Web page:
The Thunder Bay Chronicle-Journal is the daily newspaper of Northwestern Ontario.
A group of nine First Nations calling for an enhanced environmental review of Cliffs Natural Resources’ proposed chromite mine project is mulling its options in the wake of what appears to be a mute response from the federal government.
“The chiefs are going to be meeting to work on a strategy,” Matawa First Nations spokesman Jason Rasevych said Thursday from the group’s Thunder Bay office.
On Oct. 21, Matawa gave the government a week to respond to its demand for the appointment of an independent review panel into Cliffs’ project in the Ring of Fire, about 500 kilometres north of Thunder Bay. Matawa hasn’t said what it will do if its demand isn’t met, but there has been speculation about the issuing of eviction notices and action in the courts.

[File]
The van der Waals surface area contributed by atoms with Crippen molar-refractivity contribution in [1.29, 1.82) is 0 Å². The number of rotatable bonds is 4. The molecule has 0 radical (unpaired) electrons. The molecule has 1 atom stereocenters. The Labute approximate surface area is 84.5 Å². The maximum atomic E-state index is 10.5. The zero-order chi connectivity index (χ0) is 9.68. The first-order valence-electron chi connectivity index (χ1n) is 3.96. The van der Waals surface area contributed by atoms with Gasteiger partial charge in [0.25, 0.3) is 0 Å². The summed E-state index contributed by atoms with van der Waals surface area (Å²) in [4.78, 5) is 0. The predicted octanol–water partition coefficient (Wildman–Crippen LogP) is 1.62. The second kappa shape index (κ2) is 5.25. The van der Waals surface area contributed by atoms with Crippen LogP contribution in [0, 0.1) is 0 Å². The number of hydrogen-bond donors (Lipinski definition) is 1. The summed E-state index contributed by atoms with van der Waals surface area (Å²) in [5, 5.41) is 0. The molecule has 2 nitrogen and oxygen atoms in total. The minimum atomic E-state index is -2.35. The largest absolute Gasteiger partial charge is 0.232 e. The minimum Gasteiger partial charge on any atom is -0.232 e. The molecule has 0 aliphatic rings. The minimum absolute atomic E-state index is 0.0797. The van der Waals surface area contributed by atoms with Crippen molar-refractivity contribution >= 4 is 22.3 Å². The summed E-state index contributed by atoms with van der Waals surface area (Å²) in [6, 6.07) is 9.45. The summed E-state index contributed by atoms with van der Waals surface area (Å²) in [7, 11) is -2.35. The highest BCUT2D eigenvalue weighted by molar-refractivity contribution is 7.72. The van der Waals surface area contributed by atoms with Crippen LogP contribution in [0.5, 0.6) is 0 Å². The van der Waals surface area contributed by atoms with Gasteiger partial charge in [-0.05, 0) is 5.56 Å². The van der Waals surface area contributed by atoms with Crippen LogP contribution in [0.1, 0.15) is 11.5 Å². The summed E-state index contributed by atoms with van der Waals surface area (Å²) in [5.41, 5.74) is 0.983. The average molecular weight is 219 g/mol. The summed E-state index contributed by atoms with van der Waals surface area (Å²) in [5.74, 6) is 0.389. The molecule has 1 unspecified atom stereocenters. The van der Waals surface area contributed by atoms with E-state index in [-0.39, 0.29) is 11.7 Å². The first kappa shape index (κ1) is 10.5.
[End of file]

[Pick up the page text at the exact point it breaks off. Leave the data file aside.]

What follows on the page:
On Thursday, the chiefs flew to Ottawa to support a similar demand from the seven First Nations that comprise the Mushkegowuk group of remote reserves located to the east of the Ring of Fire belt.
Both Matawa and Mushkegowuk argue that Cliffs’ project qualifies for a panel review because it has the potential to cause significant damage to the environment and constitute infringement on Aboriginal and treaty rights.
The Ring of Fire “is in the heart of the boreal forest and the largest collection of intact wetlands in the world,” the groups say.
The Municipality of Greenstone is formally backing Matawa’s call for a panel review.
Both Cliffs – which wants to be in production by 2015 — and the federal government maintain that the “comprehensive” review approach started last month can provide a thorough review of the company’s plans without the need for a panel.
Even though the comprehensive process has begun, Environment Minister Peter Kent can appoint an independent review panel at any time.